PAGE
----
Will more stores open eventually?
Yes. The first adult-use retail licenses are being issued to existing provisioning centers (Michigan’s unique term for medical cannabis dispensaries), but it’s a slow process. Stores that have their adult-use license are able to use up to half their existing medically-approved inventory to serve adult-use customers.
Only three stores are ready now, but dozens more are working their way through the state licensing process. They will be getting final, “qualified” status as the next few months roll out. To see if you’ll have one near you, check out the map of qualified and soon-to-be-qualified dispensaries around the state.
Any in Detroit?
Maybe. The Detroit City Council recently enacted a temporary moratorium on adult-use cannabis stores, ostensibly to give the city more time to craft regulations.
Stores may open in Detroit on Dec. 1 despite the city's moratorium. But nobody knows for sure.
However, the council didn’t explain why the city hadn’t bothered to work out those regulations in the year since voters approved recreational cannabis.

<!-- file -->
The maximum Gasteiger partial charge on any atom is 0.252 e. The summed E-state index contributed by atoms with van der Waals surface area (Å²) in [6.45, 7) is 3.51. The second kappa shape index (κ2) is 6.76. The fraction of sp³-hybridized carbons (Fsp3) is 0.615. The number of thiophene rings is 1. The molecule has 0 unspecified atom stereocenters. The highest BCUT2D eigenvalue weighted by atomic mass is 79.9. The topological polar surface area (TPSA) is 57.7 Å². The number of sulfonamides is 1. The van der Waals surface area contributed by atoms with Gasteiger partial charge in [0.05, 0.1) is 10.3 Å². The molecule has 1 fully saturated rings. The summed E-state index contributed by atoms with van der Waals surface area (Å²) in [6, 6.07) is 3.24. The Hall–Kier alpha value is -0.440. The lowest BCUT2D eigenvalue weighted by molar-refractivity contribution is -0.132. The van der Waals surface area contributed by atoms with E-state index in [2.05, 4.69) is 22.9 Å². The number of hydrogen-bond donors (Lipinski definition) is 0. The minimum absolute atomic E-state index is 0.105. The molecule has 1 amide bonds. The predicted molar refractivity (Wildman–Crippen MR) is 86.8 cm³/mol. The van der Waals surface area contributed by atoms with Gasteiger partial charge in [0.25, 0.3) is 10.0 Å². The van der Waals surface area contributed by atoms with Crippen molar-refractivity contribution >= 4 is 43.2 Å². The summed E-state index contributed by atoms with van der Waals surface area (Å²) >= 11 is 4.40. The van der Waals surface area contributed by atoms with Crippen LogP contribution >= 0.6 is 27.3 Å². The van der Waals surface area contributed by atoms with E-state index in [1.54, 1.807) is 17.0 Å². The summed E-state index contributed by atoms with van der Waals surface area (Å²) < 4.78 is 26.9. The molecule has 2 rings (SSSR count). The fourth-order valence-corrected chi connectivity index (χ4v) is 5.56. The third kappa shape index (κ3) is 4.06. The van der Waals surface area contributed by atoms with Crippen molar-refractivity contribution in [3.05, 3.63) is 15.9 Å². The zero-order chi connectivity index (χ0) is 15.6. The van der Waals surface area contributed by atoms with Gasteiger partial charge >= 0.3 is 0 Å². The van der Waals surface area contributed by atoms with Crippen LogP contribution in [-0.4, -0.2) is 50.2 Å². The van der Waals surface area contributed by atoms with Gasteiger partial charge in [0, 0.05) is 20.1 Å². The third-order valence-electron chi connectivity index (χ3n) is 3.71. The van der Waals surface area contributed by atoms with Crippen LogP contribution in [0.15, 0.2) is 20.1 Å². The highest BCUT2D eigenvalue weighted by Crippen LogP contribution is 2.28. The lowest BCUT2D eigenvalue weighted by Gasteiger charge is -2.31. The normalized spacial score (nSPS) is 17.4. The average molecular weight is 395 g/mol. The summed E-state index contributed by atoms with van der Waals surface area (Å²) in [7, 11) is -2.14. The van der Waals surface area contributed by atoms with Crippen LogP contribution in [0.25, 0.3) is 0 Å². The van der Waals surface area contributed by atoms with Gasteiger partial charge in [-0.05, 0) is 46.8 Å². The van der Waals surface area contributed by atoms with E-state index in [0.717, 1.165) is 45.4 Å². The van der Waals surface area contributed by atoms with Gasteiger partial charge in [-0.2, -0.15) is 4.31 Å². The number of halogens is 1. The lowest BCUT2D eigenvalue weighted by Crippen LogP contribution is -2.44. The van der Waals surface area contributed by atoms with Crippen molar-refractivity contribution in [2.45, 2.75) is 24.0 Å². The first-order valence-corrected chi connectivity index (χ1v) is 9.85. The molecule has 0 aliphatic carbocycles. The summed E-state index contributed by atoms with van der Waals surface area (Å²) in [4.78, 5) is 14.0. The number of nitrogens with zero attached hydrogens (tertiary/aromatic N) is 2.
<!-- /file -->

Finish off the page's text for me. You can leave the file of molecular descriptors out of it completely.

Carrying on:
In addition, multiple dispensaries had already applied for their licensing in the five-day gap between the state moving forward with adult-use licensing and the Detroit City Council backpedaling and banning the businesses. So some companies with state licenses may open despite the ban. Regardless, the city council is suggesting all will be good to go by the end of January for all who pass the licensing hurdles.
What are these stores like?
As anybody who’s been in medical dispensaries across Michigan can attest, entering one of these can be sensory overload. You are presented with so many options, it’s a bit like Homer Simpson in the Land of Chocolate.
You've got so many options, it’s a bit like Homer Simpson in the Land of Chocolate.